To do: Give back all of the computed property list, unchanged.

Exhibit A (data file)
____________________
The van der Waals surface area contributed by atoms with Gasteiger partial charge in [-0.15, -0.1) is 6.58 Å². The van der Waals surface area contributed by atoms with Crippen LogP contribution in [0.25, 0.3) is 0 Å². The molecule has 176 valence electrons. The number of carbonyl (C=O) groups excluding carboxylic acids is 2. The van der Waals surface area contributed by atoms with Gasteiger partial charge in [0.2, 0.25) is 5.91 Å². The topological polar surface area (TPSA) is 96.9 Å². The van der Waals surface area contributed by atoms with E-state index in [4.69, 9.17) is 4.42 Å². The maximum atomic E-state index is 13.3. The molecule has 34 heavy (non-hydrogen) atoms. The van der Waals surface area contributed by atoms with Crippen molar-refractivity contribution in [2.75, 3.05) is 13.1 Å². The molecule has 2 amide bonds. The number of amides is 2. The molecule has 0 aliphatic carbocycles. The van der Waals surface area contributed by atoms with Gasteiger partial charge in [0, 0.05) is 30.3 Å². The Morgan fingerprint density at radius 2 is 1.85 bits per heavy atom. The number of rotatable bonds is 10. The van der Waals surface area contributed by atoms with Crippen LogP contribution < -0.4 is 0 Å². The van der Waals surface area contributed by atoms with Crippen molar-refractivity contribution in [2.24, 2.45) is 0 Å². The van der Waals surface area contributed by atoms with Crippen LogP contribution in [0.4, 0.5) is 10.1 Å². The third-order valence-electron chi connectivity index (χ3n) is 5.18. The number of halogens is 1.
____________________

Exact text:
The van der Waals surface area contributed by atoms with Gasteiger partial charge in [-0.15, -0.1) is 6.58 Å². The van der Waals surface area contributed by atoms with Crippen LogP contribution in [0.25, 0.3) is 0 Å². The molecule has 176 valence electrons. The number of carbonyl (C=O) groups excluding carboxylic acids is 2. The van der Waals surface area contributed by atoms with Gasteiger partial charge in [0.2, 0.25) is 5.91 Å². The topological polar surface area (TPSA) is 96.9 Å². The van der Waals surface area contributed by atoms with E-state index in [4.69, 9.17) is 4.42 Å². The maximum atomic E-state index is 13.3. The molecule has 34 heavy (non-hydrogen) atoms. The van der Waals surface area contributed by atoms with Crippen molar-refractivity contribution in [2.75, 3.05) is 13.1 Å². The molecule has 2 amide bonds. The number of amides is 2. The molecule has 0 aliphatic carbocycles. The van der Waals surface area contributed by atoms with Gasteiger partial charge in [0, 0.05) is 30.3 Å². The Morgan fingerprint density at radius 2 is 1.85 bits per heavy atom. The number of rotatable bonds is 10. The van der Waals surface area contributed by atoms with Crippen LogP contribution < -0.4 is 0 Å². The van der Waals surface area contributed by atoms with Crippen molar-refractivity contribution in [2.24, 2.45) is 0 Å². The van der Waals surface area contributed by atoms with Crippen LogP contribution in [0.4, 0.5) is 10.1 Å². The third-order valence-electron chi connectivity index (χ3n) is 5.18. The number of halogens is 1.